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THE WANDER YEAR

Over Hill and Dale in Cotswolds

THE WANDER YEAR / WEEK 30: ENGLAND * A yearlong series following one couple's journey around the world.

September 03, 2000|MIKE McINTYRE

BATH, England — Three horses blocked our path through the gate, ignoring my stomping, waving and bellowing. I pulled out the miniature key-ring harmonica I'd recently bought in Ireland. I'm no musician, so it was by accident that I blew a sweet and lonesome cowboy tune, only piquing the horses' interest and drawing them nearer. My lips raced over the tiny harp until they locked onto a screeching note, sending the horses trotting in another direction, leaving us to continue our hike.

Andrea and I had negotiated the latest obstacle along the Cotswold Way, a 104-mile trail in western England that runs roughly north to south, from the engaging town of Chipping Campden to the historic city of Bath. The route combines footpaths, bridle ways and minor roads to carry the hiker along the western edge of the Cotswolds, a belt of limestone hills overlooking the Evesham and Severn valleys and the distant rolling land of Wales. The trail wends across green pastures, wooded hollows and wind-swept plateaus, frequently dipping into quaint hamlets studded with buildings of Cotswold stone, a creamy yellow rock that glows on even the cloudiest of days. It's a demanding walk, but in the week it took us to finish, we were rewarded with some of the most glorious scenery the English countryside has to offer.

We trekked 10 to 20 miles per day, staying at B&Bs along the way. We were in Singapore when we decided to take the walk, so we paid $85 to the Internet site http://www.cotswold-way.co.uk to book our lodgings. For $105 more, the site arranged to transport our bags daily to our next stop. Most nights, we ate in pubs near our bed-and-breakfasts, and on days when we wouldn't pass a restaurant by noon, our hosts sent us off with sack lunches.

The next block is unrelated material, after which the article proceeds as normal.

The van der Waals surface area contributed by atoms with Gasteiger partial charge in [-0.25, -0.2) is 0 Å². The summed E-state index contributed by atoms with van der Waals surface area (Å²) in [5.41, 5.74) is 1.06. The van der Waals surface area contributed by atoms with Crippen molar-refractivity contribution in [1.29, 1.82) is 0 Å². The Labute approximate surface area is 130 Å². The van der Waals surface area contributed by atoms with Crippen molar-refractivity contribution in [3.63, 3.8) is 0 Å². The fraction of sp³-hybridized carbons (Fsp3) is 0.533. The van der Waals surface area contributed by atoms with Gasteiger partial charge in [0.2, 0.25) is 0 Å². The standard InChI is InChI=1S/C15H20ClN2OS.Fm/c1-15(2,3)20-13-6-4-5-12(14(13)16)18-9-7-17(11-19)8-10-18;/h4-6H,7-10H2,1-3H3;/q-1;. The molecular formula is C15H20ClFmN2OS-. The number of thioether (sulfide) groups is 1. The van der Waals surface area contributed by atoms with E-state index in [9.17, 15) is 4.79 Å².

We had already taken challenging hikes in New Zealand and Nepal earlier on this journey, and we weren't expecting much of a test from the Cotswolds. I thought hiking is to England what skiing is to Nebraska, but the Cotswold Way is deceiving. Although the hills barely rise above 1,000 feet, the trail goes down and up so much that the aggregate climb is close to 13,000 feet. The path is often muddy and cut by horse hoofs. It's also dotted by 225 stiles, most requiring the hiker to step up and over fences, so you soon feel like a contestant in a grueling steeplechase. We didn't trudge into the first night's stop of Winchcombe until after dark, and I nearly cried when the B&B owner told us our room was upstairs.

No matter how sore we woke each morning, the idyllic route usually returned the spring to our step. The trail would meander by grazing sheep, lead us across a churchyard, guide us through a forest of beech and deposit us next to a field of poppies so red it looked like it was afire. As dusk fell on the hamlet of Hailes one day, we passed crumbling cloister arches, all that remain of the 13th century Hailes Abbey. The next day, the path took us by the Neolithic burial mound of Belas Knap.

England's traditional rights of way meant we were often crossing private property, traipsing through crop fields and driveways. In Little Sodbury, the trail spit us out into someone's backyard. Family members paid no notice, continuing to tend their gnome-flanked garden.

We were mostly pleased with our lodgings. In Chipping Campden, Weston Park Farm's one and only room is an entire wing of a centuries-old, ivy-covered stone farmhouse. Out one window, we watched Zodiac, the family's pet peacock, and out another, we glimpsed a red fox. At Langett B&B, outside the city of Cheltenham, we played on the floor with the owners' four Jack Russell terriers--Biff, Becka, Blossom and Freddie. In the village of Old Sodbury, we slept at Dornden Guest House, a former vicarage where we enjoyed a game of croquet, too pooped to use the grass tennis court.

Although it's summer, we ran into few people on the trail. One day, an older farmer fixing a stone fence on his land offered a hearty "Jolly good!" when we told him we were hiking the whole route. A few days later, we crossed paths with a man walking two Labs. During a half-hour discourse, he touched on no fewer than 20 topics, including British military aviation, the American Civil War, forensic science, Libya, the Los Angeles River and Rock Hudson. We gradually edged away. Undaunted but apparently out of segues, the man extended his arm at chest level and called after us, "The Queen Mother is only this tall!"

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